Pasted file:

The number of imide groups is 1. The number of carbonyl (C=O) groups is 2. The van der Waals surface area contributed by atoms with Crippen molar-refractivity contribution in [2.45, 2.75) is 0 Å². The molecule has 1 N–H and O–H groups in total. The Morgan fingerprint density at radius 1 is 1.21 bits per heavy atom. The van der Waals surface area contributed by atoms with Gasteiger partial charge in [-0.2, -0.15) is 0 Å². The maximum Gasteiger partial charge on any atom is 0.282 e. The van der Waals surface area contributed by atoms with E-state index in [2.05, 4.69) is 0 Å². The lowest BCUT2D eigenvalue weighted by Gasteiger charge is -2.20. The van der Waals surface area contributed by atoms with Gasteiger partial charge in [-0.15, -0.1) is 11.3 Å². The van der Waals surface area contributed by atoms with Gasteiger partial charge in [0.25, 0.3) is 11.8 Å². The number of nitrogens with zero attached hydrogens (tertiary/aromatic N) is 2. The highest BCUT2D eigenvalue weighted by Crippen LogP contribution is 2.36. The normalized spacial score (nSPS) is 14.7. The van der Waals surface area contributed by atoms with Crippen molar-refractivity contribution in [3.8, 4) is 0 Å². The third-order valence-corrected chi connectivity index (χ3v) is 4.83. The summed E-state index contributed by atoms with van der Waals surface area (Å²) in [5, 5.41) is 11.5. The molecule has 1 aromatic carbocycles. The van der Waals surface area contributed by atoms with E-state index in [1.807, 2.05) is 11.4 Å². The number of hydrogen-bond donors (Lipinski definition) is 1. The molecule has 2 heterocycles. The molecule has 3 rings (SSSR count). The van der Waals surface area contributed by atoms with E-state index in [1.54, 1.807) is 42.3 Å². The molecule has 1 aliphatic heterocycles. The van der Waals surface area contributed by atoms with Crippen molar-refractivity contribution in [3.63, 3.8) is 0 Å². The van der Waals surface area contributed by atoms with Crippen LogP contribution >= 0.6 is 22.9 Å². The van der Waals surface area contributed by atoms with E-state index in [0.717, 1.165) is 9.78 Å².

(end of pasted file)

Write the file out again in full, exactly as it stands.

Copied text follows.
The number of imide groups is 1. The number of carbonyl (C=O) groups is 2. The van der Waals surface area contributed by atoms with Crippen molar-refractivity contribution in [2.45, 2.75) is 0 Å². The molecule has 1 N–H and O–H groups in total. The Morgan fingerprint density at radius 1 is 1.21 bits per heavy atom. The van der Waals surface area contributed by atoms with Gasteiger partial charge in [-0.2, -0.15) is 0 Å². The maximum Gasteiger partial charge on any atom is 0.282 e. The van der Waals surface area contributed by atoms with E-state index in [2.05, 4.69) is 0 Å². The lowest BCUT2D eigenvalue weighted by Gasteiger charge is -2.20. The van der Waals surface area contributed by atoms with Gasteiger partial charge in [-0.15, -0.1) is 11.3 Å². The van der Waals surface area contributed by atoms with Gasteiger partial charge in [0.25, 0.3) is 11.8 Å². The number of nitrogens with zero attached hydrogens (tertiary/aromatic N) is 2. The highest BCUT2D eigenvalue weighted by Crippen LogP contribution is 2.36. The normalized spacial score (nSPS) is 14.7. The van der Waals surface area contributed by atoms with Crippen molar-refractivity contribution in [3.8, 4) is 0 Å². The third-order valence-corrected chi connectivity index (χ3v) is 4.83. The summed E-state index contributed by atoms with van der Waals surface area (Å²) in [5, 5.41) is 11.5. The molecule has 1 aromatic carbocycles. The van der Waals surface area contributed by atoms with E-state index in [1.807, 2.05) is 11.4 Å². The number of hydrogen-bond donors (Lipinski definition) is 1. The molecule has 2 heterocycles. The molecule has 3 rings (SSSR count). The van der Waals surface area contributed by atoms with E-state index in [1.54, 1.807) is 42.3 Å². The molecule has 1 aliphatic heterocycles. The van der Waals surface area contributed by atoms with Crippen molar-refractivity contribution in [3.63, 3.8) is 0 Å². The van der Waals surface area contributed by atoms with Crippen LogP contribution >= 0.6 is 22.9 Å². The van der Waals surface area contributed by atoms with E-state index in [0.717, 1.165) is 9.78 Å².